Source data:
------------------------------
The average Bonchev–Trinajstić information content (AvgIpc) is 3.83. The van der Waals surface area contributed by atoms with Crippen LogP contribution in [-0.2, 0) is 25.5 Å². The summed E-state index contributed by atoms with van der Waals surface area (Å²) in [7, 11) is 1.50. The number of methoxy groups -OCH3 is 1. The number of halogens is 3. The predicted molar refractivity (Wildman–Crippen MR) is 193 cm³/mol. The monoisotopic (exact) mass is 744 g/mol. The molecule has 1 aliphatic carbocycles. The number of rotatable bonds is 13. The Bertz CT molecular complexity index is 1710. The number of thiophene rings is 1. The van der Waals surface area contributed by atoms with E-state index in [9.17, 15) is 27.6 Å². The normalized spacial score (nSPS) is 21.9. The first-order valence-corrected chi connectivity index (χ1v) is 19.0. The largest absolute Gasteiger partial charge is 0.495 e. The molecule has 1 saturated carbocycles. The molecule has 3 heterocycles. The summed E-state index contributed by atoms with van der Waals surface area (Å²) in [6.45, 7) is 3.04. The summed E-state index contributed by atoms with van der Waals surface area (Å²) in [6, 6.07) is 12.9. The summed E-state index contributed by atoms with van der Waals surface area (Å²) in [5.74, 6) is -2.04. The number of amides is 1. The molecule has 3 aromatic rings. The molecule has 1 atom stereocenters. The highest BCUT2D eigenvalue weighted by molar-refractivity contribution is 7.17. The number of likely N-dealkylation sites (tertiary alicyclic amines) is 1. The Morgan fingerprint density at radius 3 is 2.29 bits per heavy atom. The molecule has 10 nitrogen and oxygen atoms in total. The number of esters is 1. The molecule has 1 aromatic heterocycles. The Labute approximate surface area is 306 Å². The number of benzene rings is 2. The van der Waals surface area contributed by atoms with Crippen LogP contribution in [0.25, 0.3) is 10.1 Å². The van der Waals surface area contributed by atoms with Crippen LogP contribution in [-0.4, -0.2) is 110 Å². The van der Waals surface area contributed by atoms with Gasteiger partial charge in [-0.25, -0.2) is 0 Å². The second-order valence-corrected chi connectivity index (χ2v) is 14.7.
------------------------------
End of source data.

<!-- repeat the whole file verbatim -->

The average Bonchev–Trinajstić information content (AvgIpc) is 3.83. The van der Waals surface area contributed by atoms with Crippen LogP contribution in [-0.2, 0) is 25.5 Å². The summed E-state index contributed by atoms with van der Waals surface area (Å²) in [7, 11) is 1.50. The number of methoxy groups -OCH3 is 1. The number of halogens is 3. The predicted molar refractivity (Wildman–Crippen MR) is 193 cm³/mol. The monoisotopic (exact) mass is 744 g/mol. The molecule has 1 aliphatic carbocycles. The number of rotatable bonds is 13. The Bertz CT molecular complexity index is 1710. The number of thiophene rings is 1. The van der Waals surface area contributed by atoms with E-state index in [9.17, 15) is 27.6 Å². The normalized spacial score (nSPS) is 21.9. The first-order valence-corrected chi connectivity index (χ1v) is 19.0. The largest absolute Gasteiger partial charge is 0.495 e. The molecule has 1 saturated carbocycles. The molecule has 3 heterocycles. The summed E-state index contributed by atoms with van der Waals surface area (Å²) in [6.45, 7) is 3.04. The summed E-state index contributed by atoms with van der Waals surface area (Å²) in [6, 6.07) is 12.9. The summed E-state index contributed by atoms with van der Waals surface area (Å²) in [5.74, 6) is -2.04. The number of amides is 1. The molecule has 3 aromatic rings. The molecule has 1 atom stereocenters. The highest BCUT2D eigenvalue weighted by molar-refractivity contribution is 7.17. The number of likely N-dealkylation sites (tertiary alicyclic amines) is 1. The Morgan fingerprint density at radius 3 is 2.29 bits per heavy atom. The molecule has 10 nitrogen and oxygen atoms in total. The number of esters is 1. The molecule has 1 aromatic heterocycles. The Labute approximate surface area is 306 Å². The number of benzene rings is 2. The van der Waals surface area contributed by atoms with Crippen LogP contribution in [0.25, 0.3) is 10.1 Å². The van der Waals surface area contributed by atoms with Crippen LogP contribution in [-0.4, -0.2) is 110 Å². The van der Waals surface area contributed by atoms with Gasteiger partial charge in [-0.25, -0.2) is 0 Å². The second-order valence-corrected chi connectivity index (χ2v) is 14.7.